389 Mass. 819

April 7, 1983 - August 4, 1983

Suffolk County


Where a collective bargaining agreement between a union and the Massachusetts Bay Transportation Authority provided for the Authority to make periodic cost-of-living payments "during the term of the Agreement and during any period of negotiations thereafter" and prescribed binding arbitration of disputes arising under the agreement, the Authority had a duty to arbitrate a dispute over its discontinuance of such payments sometime after the term of the agreement had expired. [821]

Neither St. 1978, c. 405, nor St. 1980, c. 581, Section 8, each amending G. L. c. 161A, barred enforcement of a preexisting agreement by the Massachusetts Bay Transportation Authority to make cost-of-living payments after expiration of the term of a collective bargaining contract. [821-823]

CIVIL ACTION commenced in the Superior Court Department on October 22, 1981.

The case was heard by Meyer, J.

After review was sought in the Appeals Court, the Supreme Judicial Court ordered direct appellate review on its own initiative.

Michael A. Feinberg for the plaintiff.

Ronald G. Busconi (Carole A. Buckley with him) for the defendant.

WILKINS, J. The plaintiff union sought an order to compel the defendant Massachusetts Bay Transportation Authority (MBTA) to proceed to arbitration on the MBTA's refusal to make certain cost-of-living adjustments allegedly

Page 820

required by a collective bargaining agreement. A judge in the Superior Court ordered the complaint dismissed because there was no collective bargaining agreement in effect. He also concluded that, in any event, the MBTA was barred by statute from making the claimed cost-of-living payments. We transferred the union's appeal here on our own motion. We reverse the judgment. There was an agreement to arbitrate the issue of the MBTA's obligation to pay the disputed cost-of-living increases, and there is no statutory bar to the payment of such increases if the arbitrator determines that, in the circumstances, the collective bargaining agreement calls for them.

The term of the collective bargaining agreement began on January 1, 1976, and continued until December 31, 1977. It would have continued from year to year thereafter, but each party, in accord with the terms of the agreement, served a timely notice which caused the term of the agreement to end on December 31, 1977. The agreement provided for cost-of-living adjustments to be made quarterly "during the term of the Agreement and during any period of negotiations thereafter, unless and until the Parties, by agreement, provide otherwise" (emphasis added). There was also a provision for resolving grievances that "arise out of the terms and provisions of this Agreement," with binding arbitration as the final available step.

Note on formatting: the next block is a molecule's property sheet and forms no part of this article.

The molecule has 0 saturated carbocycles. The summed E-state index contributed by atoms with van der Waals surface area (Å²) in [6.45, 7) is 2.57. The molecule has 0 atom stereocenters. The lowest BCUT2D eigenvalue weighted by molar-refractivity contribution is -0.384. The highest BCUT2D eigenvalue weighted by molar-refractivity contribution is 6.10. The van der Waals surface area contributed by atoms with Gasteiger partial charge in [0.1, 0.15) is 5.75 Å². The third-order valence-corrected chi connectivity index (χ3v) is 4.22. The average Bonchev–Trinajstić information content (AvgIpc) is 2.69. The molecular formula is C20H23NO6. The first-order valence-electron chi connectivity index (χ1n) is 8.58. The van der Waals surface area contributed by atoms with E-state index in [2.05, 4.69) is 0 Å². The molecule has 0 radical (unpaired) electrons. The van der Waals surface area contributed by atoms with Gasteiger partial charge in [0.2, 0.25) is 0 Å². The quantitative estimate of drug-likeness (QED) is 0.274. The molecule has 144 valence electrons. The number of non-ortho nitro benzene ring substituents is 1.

After the term of the agreement ended on December 31, 1977, the MBTA continued through September, 1980, to make quarterly cost-of-living adjustments which benefited members of the union. Apparently, members of the union continued to work without a collective bargaining agreement, and, until December, 1980, they were compensated as if the expired agreement remained in effect. In December, 1980, the MBTA refused to make quarterly cost-of-living adjustments. The union filed a grievance which the MBTA denied. The MBTA refused to arbitrate the dispute. The union commenced this action to obtain an order directing the MBTA to proceed with arbitration. [Note 1]

Page 821

1. There was an agreement to arbitrate disputes arising under the agreement, and it should be enforced in this case. The collective bargaining agreement provided that, during "any period of negotiations" after the term of the agreement, quarterly cost-of-living adjustments of wages would be made. A provision for continued compensation during negotiations after the term of an agreement has expired seems reasonable. The dispute whether negotiations were continuing in December, 1980, so as to require continued payment of cost-of-living adjustments "arise[s] out of the terms and provisions" of the collective bargaining agreement and is one that should be submitted to arbitration.

Although the term of the collective bargaining agreement had ended, there continued both a contractual obligation to make cost-of-living adjustments under certain conditions and an agreement to arbitrate any unresolved grievance arising out of the agreement. The fact that the term of a collective bargaining agreement has expired does not mean there can be no duty to arbitrate issues arising out of that agreement, where the agreement includes obligations extending beyond its term and where there is a broadly expressed agreement to arbitrate grievances arising out of that agreement. See Nolde Bros. v. Local No. 358, Bakery & Confectionery Workers Union, 430 U.S. 243, 254-255 (1977); Federated Metals Corp. v. United Steelworkers, 648 F.2d 856, 861 (3d Cir. 1981); McAllister Bros. v. A & S Transp. Co., 621 F.2d 519, 523 (2d Cir. 1980).